To be fair, some of the future is foreseen- that landing pad looks Disco 70’s enough to envision a white-tuxed John Travolta strutting around it as he points up to the landing ships, and one of the spaceships resembled a super-sized R2D2 after a few too many Big Macs (from the Spaceship designs alone, it‘s clear George Lucas must have caught this movie a few times before creating Star Wars, with a little Star Trek glory thrown in for good measure).

The stoically sexy Keir Dullea and Gary Lockwood show up after an hour, bringing Hal and the most intriguing storyline with them, and I finally became the involved viewer Kubrick intended me to be up until the point I actually was into the movie. As astronaut Dave Bowman, Dullea anchors his scenes, and his intelligent playing easily takes the acting honors, even though one suspects Captain Kirk could kick that sneaky computer‘s ass deep into the Final Frontier a lot sooner than the calm, reasonable Dave.

With the main, and maybe only, storyline coming to a resolution, you get the idea Kubrick might wrap things up neatly, but he’s still got plenty of artistry to go, leading to a head-trippy and kind-of endless closing act. Upon leaving the theater, I heard a group discussing the meaning of the film’s final images. One young man stated “He (Keir Dullea’s character) was reborn, and went back to change the course of humanity.” Sounds good to me, as his explanation was a lot better than anything I could come up with- it could just be jealousy towards his insightfulness on my inane part, but I pondered if this sage guy’s grandfather wrote for Kubrick, and passed the film's "true meaning" onto subsequent generations.

Tuesday, October 19, 2010

Ann-Margret is Super Video

My tribute to Hollywood's enduring (congrats on that recent Emmy), mega-talented hyphenate is up over here at YouTube. I was able to keep the music, so the visual imagery plays out as intended.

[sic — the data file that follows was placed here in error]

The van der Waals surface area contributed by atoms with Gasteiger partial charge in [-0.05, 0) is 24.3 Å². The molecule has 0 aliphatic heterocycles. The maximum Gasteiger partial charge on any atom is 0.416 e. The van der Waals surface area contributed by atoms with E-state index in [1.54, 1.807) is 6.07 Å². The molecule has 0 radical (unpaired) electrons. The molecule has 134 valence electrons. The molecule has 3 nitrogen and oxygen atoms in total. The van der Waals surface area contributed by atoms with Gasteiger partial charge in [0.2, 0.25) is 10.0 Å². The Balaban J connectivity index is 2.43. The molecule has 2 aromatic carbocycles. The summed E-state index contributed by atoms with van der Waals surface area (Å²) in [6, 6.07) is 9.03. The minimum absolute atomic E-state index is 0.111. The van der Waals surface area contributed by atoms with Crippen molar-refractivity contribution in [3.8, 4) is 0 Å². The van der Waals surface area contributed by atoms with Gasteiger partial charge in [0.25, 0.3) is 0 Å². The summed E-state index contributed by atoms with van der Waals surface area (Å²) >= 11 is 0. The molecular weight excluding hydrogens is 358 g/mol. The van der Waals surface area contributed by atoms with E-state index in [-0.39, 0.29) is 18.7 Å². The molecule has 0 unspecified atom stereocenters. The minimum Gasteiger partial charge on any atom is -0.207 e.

Bye, Bye Birdie was the only videocassette I owned that eventually wore out, primarily from my watching the opening and closing of the movie non-stop, which features the overwhelming Ann-Margret commanding that blue-backgrounded screen using an awesome combination of talent, beauty, vigor and eroticism rarely seen on-screen. No sweet, unassuming starlet, Ann-Margret was an attention-getting original, rumbling her way through musicals, dramas and comedies with a mischievous leer and an unsurpassed vitality. In 1966 Pauline Kael, in a review of Stagecoach, wrote "Ann-Margret comes through dirty no matter what she plays. . . (she) gleams with built-in innuendo. She's like Natalie Wood with sex, a lewd mechanical doll." So what? John Forsythe may perform with more professional restraint, but who the hell's watching him when Ann-Margret's flouncing around and teasing him with assertive, charismatic abandon in the trash classic Kitten With a Whip? And who wants to see a demure Ann-Margret opposite Steve McQueen in The Cincinnati Kid? Her vampy Melba, getting hot and bothered at a cock fight or just about anyplace else, is a lot more fun and entertaining. And Ann-Margret definitely was an entertainer from the get-go. A couple of years ago, I was able to finally gain access to her star-making appearance on the 1962 Academy Awards (big thanks to May at the Academy Archives for making this happen) and all the elements of a first-class performer are already there as Ann-Margret alluringly charges her way through "Bachelor in Paradise" with an alarming degree of confidence and skill, rousing even the stodgiest Academy member to applaud the gifted newcomer's eye-catching efforts.